NASHVILLE, Tenn. — The Hellbender, a state-endangered species, was recently re-introduced in Tennessee waterways.
They might just look like something out of another time, a 'modern-day dinosaur' if you will, and biologists say Hellbenders have been around for at least that long.
Growing to almost three feet long, the Hellbender is the largest salamander in North America. They breathe entirely through their skin: all of their oxygen comes into their body through folds on the side of the body.
Tennessee Wildlife Resources Agency (TWRA) says on its website that the Hellbender "has been described by some as grotesque and frightening." In reality, wildlife specialists say it's a gentle giant.
Hellbenders are endangered in Tennessee and it's a project six years in the making that was just launched to help the species.
TWRA and the Nashville Zoo with help from Tennessee State University (TSU) successfully released 29 zoo-raised eastern Hellbenders back into local waterways.
"With this slow decline over several decades, hellbenders had disappeared from most of their formerly extensive range in Tennessee," the zoo wrote in a blog post.
Through a headstart program, eggs from streams in Middle Tennessee were collected and the zoo raised the giant salamanders for six years until they were young adults.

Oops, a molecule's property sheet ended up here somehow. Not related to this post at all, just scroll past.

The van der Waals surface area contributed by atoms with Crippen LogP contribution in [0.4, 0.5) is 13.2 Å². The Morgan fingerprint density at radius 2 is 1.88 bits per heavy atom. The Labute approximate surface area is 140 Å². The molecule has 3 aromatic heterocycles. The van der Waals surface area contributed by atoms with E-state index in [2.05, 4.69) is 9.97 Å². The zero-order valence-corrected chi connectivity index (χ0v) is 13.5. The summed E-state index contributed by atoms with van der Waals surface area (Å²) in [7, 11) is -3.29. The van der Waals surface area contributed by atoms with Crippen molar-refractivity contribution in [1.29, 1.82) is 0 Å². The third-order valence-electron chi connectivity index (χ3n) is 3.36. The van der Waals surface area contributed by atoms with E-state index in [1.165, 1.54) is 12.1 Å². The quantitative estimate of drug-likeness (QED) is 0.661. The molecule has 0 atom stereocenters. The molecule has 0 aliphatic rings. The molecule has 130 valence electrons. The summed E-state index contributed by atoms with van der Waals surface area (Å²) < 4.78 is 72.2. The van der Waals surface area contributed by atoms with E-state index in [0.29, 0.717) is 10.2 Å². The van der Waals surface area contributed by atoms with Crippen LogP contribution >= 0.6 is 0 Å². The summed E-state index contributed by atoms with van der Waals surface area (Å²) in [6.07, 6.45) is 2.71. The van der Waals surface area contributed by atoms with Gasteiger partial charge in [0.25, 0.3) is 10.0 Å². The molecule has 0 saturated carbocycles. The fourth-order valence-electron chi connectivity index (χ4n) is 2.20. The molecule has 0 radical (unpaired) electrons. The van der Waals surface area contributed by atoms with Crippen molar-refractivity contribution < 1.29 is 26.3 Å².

Recently, team members waded into local waters to release the zoo-raised Hellbenders back into the wild.
The zoo says it hopes to continue to boost the Hellbender population and still has about 140 hellbenders in its Native Aquatic Conservation Center and plans to release them over the next few years as they grow up.
Once abundant in Tennessee, the Hellbender is now listed as "in need of management."
The most common myth about Hellbenders is that it has a " poisonous bite." However, TWRA says the truth is it's completely harmless.
So what can you expect if coming into contact with this creature in the wild?
Hellbenders are usually grayish, but can also be yellow-brown. They are nocturnal and search at night for small fish and crayfish. Tennesseans can find them in clean, fast-flowing streams and rivers, where large flat rocks provide plenty of cover from predators.